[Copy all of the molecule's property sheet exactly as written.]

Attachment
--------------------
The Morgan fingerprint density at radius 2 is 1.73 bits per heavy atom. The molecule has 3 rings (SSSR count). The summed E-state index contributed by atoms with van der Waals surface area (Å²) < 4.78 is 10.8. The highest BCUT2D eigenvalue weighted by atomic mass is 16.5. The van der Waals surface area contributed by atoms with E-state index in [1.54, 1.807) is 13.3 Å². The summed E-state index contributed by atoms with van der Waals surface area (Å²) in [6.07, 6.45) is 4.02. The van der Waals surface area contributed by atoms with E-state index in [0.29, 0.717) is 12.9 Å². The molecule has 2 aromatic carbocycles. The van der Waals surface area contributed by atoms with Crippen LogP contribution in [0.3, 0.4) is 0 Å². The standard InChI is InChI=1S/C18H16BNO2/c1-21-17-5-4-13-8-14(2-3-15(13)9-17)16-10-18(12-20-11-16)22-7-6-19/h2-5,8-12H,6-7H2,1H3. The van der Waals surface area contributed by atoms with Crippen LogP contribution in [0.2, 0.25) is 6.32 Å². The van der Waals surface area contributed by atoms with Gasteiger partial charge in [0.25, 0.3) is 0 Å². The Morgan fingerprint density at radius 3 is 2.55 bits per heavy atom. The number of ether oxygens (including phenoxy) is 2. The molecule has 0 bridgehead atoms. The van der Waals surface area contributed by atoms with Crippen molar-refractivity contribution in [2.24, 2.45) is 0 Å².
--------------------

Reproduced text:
The Morgan fingerprint density at radius 2 is 1.73 bits per heavy atom. The molecule has 3 rings (SSSR count). The summed E-state index contributed by atoms with van der Waals surface area (Å²) < 4.78 is 10.8. The highest BCUT2D eigenvalue weighted by atomic mass is 16.5. The van der Waals surface area contributed by atoms with E-state index in [1.54, 1.807) is 13.3 Å². The summed E-state index contributed by atoms with van der Waals surface area (Å²) in [6.07, 6.45) is 4.02. The van der Waals surface area contributed by atoms with E-state index in [0.29, 0.717) is 12.9 Å². The molecule has 2 aromatic carbocycles. The van der Waals surface area contributed by atoms with Crippen LogP contribution in [0.3, 0.4) is 0 Å². The standard InChI is InChI=1S/C18H16BNO2/c1-21-17-5-4-13-8-14(2-3-15(13)9-17)16-10-18(12-20-11-16)22-7-6-19/h2-5,8-12H,6-7H2,1H3. The van der Waals surface area contributed by atoms with Crippen LogP contribution in [0.2, 0.25) is 6.32 Å². The van der Waals surface area contributed by atoms with Gasteiger partial charge in [0.25, 0.3) is 0 Å². The Morgan fingerprint density at radius 3 is 2.55 bits per heavy atom. The number of ether oxygens (including phenoxy) is 2. The molecule has 0 bridgehead atoms. The van der Waals surface area contributed by atoms with Crippen molar-refractivity contribution in [2.24, 2.45) is 0 Å².